Spot factoring, unlike traditional invoice factoring, lets you choose a portion of your invoices to finance.
If your company offers 30 to 60-day payment terms to customers and you're having trouble waiting for cash, you can take advantage of spot factoring. It's a unique financing facility that funds a large portion of your invoices upfront and, in many cases, in as little as 24 hours.
Spot factoring companies can offer anywhere between 80-90% of your invoice amount upfront. The remaining balance, minus fees, is given to you once the customer pays the invoice. Unlike traditional factoring where you'd provide all your invoices for financing, spot factoring allows you to finance an individual invoice or a single batch of invoices.
Compare a range of invoice finance options
How does spot factoring work?
Spot factoring can only be used by companies that provide 30- to 60-day payment terms to customers. It can be a source of funding to consider when you need quick access to cash for lumpy trading periods, unexpected growth opportunities or emergency situations such as making repairs or covering payroll.
First, spot factoring companies verify each invoice you submit by looking at the creditworthiness of the customer (called a "debtor') paying the invoice. The invoice must be payable within 30-60 days. Once you agree on fees and terms, you'll receive your funds at about 80% of the total invoice amount. The spot factoring company will also provide debt collection services.
Once your customer pays the invoice to the spot factoring company, you'll receive the remaining amount of the invoice (usually 20%), minus fees and charges.
How to compare spot factoring options
Here are the main points of difference when looking at spot factoring options:
- Advance rate. Also called a factor rate, this is the amount the spot factoring company will pay off your invoice and is expressed as a percentage. An 80% advance rate would mean you'd get 80% of the invoice amount upfront.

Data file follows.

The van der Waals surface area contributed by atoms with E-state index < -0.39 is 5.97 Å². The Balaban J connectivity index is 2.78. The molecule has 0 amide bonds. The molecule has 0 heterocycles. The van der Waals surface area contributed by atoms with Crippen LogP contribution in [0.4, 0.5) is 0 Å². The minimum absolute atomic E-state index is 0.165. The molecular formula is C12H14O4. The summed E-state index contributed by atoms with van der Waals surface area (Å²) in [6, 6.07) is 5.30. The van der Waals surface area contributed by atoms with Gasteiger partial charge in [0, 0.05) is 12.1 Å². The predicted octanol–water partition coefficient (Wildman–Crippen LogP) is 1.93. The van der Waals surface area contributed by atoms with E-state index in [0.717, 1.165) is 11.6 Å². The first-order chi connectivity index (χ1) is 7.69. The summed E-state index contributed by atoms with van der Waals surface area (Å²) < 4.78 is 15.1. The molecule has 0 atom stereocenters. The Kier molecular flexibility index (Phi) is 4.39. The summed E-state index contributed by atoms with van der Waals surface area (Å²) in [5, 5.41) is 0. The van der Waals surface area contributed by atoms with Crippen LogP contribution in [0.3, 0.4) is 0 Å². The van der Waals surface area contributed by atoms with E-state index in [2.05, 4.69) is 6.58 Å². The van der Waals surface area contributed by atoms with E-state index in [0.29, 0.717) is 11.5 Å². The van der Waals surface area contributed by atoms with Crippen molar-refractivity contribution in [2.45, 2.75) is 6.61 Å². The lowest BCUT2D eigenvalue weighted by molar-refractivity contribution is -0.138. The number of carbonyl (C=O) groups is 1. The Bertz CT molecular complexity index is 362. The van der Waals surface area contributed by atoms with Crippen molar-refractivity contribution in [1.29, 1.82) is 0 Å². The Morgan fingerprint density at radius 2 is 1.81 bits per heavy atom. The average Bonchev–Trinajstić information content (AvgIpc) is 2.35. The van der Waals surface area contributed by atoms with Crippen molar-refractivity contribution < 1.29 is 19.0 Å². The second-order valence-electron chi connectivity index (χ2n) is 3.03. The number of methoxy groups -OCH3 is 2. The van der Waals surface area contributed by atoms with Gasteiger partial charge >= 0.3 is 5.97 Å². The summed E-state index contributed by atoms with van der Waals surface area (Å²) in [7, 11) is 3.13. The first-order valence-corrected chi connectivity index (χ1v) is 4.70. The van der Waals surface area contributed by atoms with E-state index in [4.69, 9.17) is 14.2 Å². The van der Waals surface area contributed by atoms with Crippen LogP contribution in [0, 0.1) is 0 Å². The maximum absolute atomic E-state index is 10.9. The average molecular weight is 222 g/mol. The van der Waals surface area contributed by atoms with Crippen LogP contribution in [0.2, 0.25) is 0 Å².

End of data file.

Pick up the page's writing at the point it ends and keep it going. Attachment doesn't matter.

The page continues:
- Service fee. This is a one-time fee charged on every invoice you submit for financing. The fee is based on the total value of your invoice and can be anywhere from 0.1% to 20%.
- Discount rate. This is a fixed percentage rate charged on your advanced funds. It's calculated daily and charged every month. It can range from anywhere between 2% to 10% of the total amount advanced to you.
- Due diligence/document fees. These are initial setup costs for the spot factoring company to cover credit checks and other work needed to advance funds. These can be anywhere from a few hundred to a few thousand dollars.
- Other fees. There may be other ad hoc fees associated with your factoring facility. Make sure you're aware of all the fees associated with each option you're considering.
What are the pros and cons of spot factoring?
- Great way to ease your cash flow troubles. You can quickly gain access to funds and, depending on the particular spot factoring company, you can receive your money in as little as 24 hours.
- You may still qualify with bad credit. Since the creditworthiness of your customers is the main factor invoice financing companies look at, you may still qualify with bad credit. However, you won't be able to qualify if your account receivables have been pledged as security for another lender.
- Unsecured. Spot factoring is not a form of lending, as your invoices are "purchased" upfront by the spot factoring company. As a result, you won't be required to put up your home or business equity as collateral.
- It can be expensive.Out of all invoice financing options, spot factoring is usually the most expensive since you're working on a per-invoice basis. This increases setup costs for spot factoring companies.
- Depends on creditworthiness of debtors. Your ability to qualify almost entirely depends on the creditworthiness of the customers paying your invoices. Don't bother financing the invoices linked to customers with shaky credit.
Is there anything to avoid?
Keep in mind the following pitfalls if you're considering spot factoring:
- Paying more than you can afford. Since spot factoring can be expensive, make sure you're fully aware of all fees and charges. Once you figure out the costs involved, conduct a cost-benefit analysis to see if you can afford it. Also, be aware of other traditional financing options such as short-term loans or a business line of credit.
- Using spot factoring as an ongoing source of funding. Because of the way spot factoring is set up and the costs associated with it, you should not use spot factoring if you have ongoing requirements for finance, such as on a monthly basis. Instead, use spot factoring when you urgently require funding for a one-off situation like taking advantage of a business opportunity or trying to make payroll.
FAQs about spot factoring
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